textiles · exploration · misadventure

Spinning Jabba the Hut: A One-of-a-Kind, Hand-Made Textile


4 beautiful batts (3)

I make a lot of ordinary stuff. I make a lot of crap, too, which doesn’t see the light of day. But every once in a while I surprise myself, and make something extraordinary.

My silk and yak blend was tops on my list, until it was recently stolen. Now I have a new contender. She may not be as elegant as silk and yak, but man does she have attitude.

The “plan” was to use the garneting technique I learned in Judith Mackenzie’s class at Madrona to create an interesting yarn using repurposed fibers. I ransacked my fiber stash, including small leftovers and samples of fibers, bits of leftover yarn and thread, fabric scraps, and strong, fresh fiber.

After some experimentation and testing*, I came up with a blend I thought would work. The proportions are off, but this is what I started out with: yak/silk in hand-dyed green and bronze, bronze tencel, orange merino/tencel, white merino/tencel, white corriedale, vibrant blue merino/silk, bronze, brick, and dusky green hand-dyed silk fabric scraps, and bits and pieces of yarn and threads in various colors. And maybe something else. I forgot.

2 ready to card (2)

Garneting is a repurposing technique, and in essence means deconstructing old fibers and combining them with fresh, strong fibers to create something new and different.

Old yarns are deconstructed by cutting them into short pieces and carding them. I learned after the fact that this works best if you strip the plies down to singles first:
repurposing yarn

You can see in the pictures above how the plies really hold together. It was a lot of work to separate them on the hand cards, and the fibers ended up shorter than they otherwise would have been, had I stripped the yarns down to singles first.

I did the same with remnant silk fabrics:
silk remnants

I then assembled all my fibers together by my drum carder, Matilda…
ready to card

…and started loading them on.

Below left is a bottom layer of bronze tencel topped with unraveled silk threads. On the right, silk threads and tiny bits of pieces of fibers are sandwiched between layers of longer fibers so they don’t get stuck on the small drum, but instead are held secure within the layers until they can be distributed on the large drum.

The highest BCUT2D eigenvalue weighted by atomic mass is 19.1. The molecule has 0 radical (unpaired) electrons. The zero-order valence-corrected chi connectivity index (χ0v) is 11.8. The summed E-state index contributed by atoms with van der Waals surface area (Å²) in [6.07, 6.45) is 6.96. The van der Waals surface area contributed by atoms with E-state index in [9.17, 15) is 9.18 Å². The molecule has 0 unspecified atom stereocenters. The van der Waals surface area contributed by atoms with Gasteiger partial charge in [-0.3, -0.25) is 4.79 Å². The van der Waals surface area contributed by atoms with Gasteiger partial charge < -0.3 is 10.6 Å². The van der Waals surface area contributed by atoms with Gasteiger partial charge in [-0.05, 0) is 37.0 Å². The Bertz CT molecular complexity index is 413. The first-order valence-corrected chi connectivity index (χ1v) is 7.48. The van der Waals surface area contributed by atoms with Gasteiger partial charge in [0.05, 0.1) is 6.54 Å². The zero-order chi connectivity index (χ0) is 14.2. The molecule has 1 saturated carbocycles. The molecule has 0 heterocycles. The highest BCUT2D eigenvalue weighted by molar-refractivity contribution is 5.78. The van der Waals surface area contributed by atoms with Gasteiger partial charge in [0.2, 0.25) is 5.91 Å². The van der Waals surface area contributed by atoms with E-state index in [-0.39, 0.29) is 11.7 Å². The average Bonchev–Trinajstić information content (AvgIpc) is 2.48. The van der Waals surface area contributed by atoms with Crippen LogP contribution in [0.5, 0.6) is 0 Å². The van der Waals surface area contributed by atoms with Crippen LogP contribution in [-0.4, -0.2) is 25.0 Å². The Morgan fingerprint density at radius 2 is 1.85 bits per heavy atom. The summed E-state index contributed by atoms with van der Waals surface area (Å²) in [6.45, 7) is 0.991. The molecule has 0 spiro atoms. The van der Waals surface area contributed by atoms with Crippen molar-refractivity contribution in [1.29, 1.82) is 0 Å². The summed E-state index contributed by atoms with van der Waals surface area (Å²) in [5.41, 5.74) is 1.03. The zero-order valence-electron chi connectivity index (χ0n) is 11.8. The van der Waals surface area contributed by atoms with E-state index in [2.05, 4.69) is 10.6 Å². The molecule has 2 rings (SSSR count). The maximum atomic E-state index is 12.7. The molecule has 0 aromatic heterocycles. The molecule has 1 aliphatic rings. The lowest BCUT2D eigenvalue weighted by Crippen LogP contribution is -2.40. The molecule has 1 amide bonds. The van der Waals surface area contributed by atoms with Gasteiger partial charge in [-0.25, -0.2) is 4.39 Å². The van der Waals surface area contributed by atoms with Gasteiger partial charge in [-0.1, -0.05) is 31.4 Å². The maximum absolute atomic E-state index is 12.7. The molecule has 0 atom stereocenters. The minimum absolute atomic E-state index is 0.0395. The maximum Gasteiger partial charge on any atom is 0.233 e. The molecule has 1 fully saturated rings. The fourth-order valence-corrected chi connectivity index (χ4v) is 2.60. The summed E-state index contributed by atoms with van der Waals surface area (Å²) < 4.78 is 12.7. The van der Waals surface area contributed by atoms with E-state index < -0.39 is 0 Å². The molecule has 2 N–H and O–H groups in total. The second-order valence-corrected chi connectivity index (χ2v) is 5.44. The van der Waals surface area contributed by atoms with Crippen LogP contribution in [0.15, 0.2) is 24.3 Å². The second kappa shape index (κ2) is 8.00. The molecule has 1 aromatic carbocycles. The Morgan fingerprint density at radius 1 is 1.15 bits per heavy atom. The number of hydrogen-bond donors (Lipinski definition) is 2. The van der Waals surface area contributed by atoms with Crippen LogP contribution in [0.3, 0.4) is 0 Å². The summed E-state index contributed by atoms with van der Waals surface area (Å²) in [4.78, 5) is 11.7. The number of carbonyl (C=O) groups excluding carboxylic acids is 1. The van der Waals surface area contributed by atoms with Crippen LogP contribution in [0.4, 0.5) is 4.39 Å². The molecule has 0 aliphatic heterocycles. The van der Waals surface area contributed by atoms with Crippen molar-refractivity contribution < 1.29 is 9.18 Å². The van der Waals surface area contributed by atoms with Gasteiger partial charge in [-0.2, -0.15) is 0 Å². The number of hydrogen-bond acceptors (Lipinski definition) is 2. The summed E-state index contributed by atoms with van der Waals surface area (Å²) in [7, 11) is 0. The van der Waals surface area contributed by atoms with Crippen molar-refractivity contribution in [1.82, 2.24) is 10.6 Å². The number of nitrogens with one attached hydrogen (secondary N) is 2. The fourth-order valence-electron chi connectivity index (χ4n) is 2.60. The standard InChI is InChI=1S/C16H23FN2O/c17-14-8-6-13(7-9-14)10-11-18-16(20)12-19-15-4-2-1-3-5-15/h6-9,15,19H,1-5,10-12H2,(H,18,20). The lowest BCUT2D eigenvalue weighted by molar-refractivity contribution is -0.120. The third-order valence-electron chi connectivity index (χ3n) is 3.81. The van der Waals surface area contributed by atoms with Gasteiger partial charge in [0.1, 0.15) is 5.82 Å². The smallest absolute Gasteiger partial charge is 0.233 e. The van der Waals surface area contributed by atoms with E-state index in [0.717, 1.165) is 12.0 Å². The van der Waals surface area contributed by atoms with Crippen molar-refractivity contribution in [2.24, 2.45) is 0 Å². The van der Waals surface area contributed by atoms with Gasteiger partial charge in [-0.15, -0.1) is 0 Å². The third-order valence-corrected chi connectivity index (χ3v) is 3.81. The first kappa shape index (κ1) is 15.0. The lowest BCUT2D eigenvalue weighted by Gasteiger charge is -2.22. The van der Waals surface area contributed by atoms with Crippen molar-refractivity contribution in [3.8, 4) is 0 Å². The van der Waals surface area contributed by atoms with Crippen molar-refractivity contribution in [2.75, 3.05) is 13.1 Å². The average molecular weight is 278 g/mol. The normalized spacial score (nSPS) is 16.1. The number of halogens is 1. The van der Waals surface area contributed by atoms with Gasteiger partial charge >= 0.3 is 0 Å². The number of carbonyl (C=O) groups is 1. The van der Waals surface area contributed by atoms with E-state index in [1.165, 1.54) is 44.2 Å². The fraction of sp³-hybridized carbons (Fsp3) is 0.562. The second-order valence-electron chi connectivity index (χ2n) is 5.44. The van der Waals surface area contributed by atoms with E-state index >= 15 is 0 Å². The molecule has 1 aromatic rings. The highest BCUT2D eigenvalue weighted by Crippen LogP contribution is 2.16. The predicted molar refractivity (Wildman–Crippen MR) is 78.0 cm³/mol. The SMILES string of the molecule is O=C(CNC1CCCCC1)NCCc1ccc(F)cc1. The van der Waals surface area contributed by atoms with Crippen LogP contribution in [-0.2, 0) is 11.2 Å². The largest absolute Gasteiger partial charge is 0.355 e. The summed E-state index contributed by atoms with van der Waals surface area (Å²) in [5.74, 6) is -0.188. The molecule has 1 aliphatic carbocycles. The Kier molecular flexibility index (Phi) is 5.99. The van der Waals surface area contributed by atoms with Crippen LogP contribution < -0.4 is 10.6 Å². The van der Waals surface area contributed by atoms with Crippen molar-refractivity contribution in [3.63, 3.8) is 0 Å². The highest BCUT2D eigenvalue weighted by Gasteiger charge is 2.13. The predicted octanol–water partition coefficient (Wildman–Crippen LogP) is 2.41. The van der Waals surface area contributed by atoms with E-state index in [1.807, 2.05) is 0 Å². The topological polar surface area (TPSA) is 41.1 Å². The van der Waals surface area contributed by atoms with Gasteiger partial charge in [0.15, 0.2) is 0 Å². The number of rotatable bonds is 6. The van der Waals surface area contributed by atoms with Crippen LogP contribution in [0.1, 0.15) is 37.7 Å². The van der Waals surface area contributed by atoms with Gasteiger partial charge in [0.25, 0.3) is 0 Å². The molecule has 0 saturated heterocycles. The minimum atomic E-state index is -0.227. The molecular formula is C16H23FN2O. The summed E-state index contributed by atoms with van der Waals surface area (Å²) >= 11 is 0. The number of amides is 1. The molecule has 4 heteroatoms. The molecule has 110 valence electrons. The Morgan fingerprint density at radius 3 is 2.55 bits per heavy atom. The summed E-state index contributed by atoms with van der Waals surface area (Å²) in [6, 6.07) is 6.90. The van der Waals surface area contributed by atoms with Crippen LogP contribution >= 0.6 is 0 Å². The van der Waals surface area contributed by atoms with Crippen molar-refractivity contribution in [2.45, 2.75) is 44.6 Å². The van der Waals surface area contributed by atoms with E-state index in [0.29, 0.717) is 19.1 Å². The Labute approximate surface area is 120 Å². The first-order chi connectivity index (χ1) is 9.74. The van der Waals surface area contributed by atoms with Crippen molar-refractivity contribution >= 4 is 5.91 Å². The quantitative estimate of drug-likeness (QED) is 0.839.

on the feed  tray
Here’s what the large drum looks like when the fibers begin to be distributed on it:
on the drum
At this point I was thinking, “Holey cats, this is beginning to look good.” Then I peeled the first batt off the drum and basically drooled all over myself trying to get to my spinning wheel.

If you’re wondering: yes. This took forever.** I’d estimate at least seven hours for stash ransack and review, experimentation, and prepping and spinning the samples. Carding, garneting, and unraveling the repurposables, weighing out all my fibers, and separating them into three equal piles for carding took at least another seven hours. Creating the final three batts, at 2+ ounces each of highly layered multiple fibers, took another three hours.
4 beautiful batts (5)

4 beautiful batts (4)

4 beautiful batts (1)
It was worth it.

Coming soon: batts into yarn!

* I carefully weighed a small amount of each fiber and created a very, very small proportional batt, spun it up, and made some decisions like “more of this and less of that”. Then I went hog wild and made three pretty gigantic batts, kind of by enthusiastic accident.
** Yes, I am kind of slow. Methodical. Anal. Thorough. Yep.

6 thoughts on “Spinning Jabba the Hut: A One-of-a-Kind, Hand-Made Textile

  1. Lovely, I wish I would have the patience to make something so beautiful.


    • Thanks, Gradmama! The patience is something that’s definitely grown the more I work on things like this. The more I can do, the more I want to do new things, and the more skills I have to apply to it. Patience just grows.


  2. Wow! Something I could never do, so beautiful and tactile.

    Liked by 1 person

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